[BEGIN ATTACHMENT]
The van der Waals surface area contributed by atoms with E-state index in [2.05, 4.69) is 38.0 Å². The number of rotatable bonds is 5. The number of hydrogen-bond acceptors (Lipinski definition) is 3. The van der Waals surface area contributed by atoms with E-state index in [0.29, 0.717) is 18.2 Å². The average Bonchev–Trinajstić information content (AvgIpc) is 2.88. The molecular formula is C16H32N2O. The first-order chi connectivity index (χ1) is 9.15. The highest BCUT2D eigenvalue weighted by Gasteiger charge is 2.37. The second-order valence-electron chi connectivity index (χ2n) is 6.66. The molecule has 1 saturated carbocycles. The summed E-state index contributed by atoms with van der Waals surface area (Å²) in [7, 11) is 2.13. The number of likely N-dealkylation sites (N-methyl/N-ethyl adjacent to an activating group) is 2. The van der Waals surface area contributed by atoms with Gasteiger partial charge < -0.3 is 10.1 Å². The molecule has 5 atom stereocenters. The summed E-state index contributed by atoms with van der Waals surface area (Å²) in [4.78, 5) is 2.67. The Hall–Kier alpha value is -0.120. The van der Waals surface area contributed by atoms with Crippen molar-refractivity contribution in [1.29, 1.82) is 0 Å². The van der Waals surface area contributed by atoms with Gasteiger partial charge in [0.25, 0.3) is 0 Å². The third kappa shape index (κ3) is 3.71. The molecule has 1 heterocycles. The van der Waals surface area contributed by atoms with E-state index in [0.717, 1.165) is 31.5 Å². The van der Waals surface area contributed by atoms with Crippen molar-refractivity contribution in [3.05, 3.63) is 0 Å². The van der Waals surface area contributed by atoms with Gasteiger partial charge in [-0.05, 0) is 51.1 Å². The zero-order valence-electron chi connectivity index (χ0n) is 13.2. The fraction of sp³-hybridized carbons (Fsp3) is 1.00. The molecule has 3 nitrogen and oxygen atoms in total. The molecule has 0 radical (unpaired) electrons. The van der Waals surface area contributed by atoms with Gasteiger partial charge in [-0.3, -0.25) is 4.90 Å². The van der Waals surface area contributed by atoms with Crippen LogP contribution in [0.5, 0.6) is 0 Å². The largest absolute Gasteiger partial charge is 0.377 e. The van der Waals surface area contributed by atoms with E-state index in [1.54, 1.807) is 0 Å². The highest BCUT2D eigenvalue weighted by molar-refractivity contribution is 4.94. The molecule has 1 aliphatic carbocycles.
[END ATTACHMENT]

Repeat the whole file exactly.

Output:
The van der Waals surface area contributed by atoms with E-state index in [2.05, 4.69) is 38.0 Å². The number of rotatable bonds is 5. The number of hydrogen-bond acceptors (Lipinski definition) is 3. The van der Waals surface area contributed by atoms with E-state index in [0.29, 0.717) is 18.2 Å². The average Bonchev–Trinajstić information content (AvgIpc) is 2.88. The molecular formula is C16H32N2O. The first-order chi connectivity index (χ1) is 9.15. The highest BCUT2D eigenvalue weighted by Gasteiger charge is 2.37. The second-order valence-electron chi connectivity index (χ2n) is 6.66. The molecule has 1 saturated carbocycles. The summed E-state index contributed by atoms with van der Waals surface area (Å²) in [7, 11) is 2.13. The number of likely N-dealkylation sites (N-methyl/N-ethyl adjacent to an activating group) is 2. The van der Waals surface area contributed by atoms with Gasteiger partial charge < -0.3 is 10.1 Å². The molecule has 5 atom stereocenters. The summed E-state index contributed by atoms with van der Waals surface area (Å²) in [4.78, 5) is 2.67. The Hall–Kier alpha value is -0.120. The van der Waals surface area contributed by atoms with Crippen molar-refractivity contribution in [1.29, 1.82) is 0 Å². The van der Waals surface area contributed by atoms with Gasteiger partial charge in [0.25, 0.3) is 0 Å². The third kappa shape index (κ3) is 3.71. The molecule has 1 heterocycles. The van der Waals surface area contributed by atoms with E-state index in [0.717, 1.165) is 31.5 Å². The van der Waals surface area contributed by atoms with Crippen molar-refractivity contribution in [3.05, 3.63) is 0 Å². The van der Waals surface area contributed by atoms with Gasteiger partial charge in [-0.05, 0) is 51.1 Å². The zero-order valence-electron chi connectivity index (χ0n) is 13.2. The fraction of sp³-hybridized carbons (Fsp3) is 1.00. The molecule has 3 nitrogen and oxygen atoms in total. The molecule has 0 radical (unpaired) electrons. The van der Waals surface area contributed by atoms with Gasteiger partial charge in [-0.3, -0.25) is 4.90 Å². The van der Waals surface area contributed by atoms with Crippen LogP contribution in [0.5, 0.6) is 0 Å². The largest absolute Gasteiger partial charge is 0.377 e. The van der Waals surface area contributed by atoms with E-state index in [1.54, 1.807) is 0 Å². The highest BCUT2D eigenvalue weighted by molar-refractivity contribution is 4.94. The molecule has 1 aliphatic carbocycles.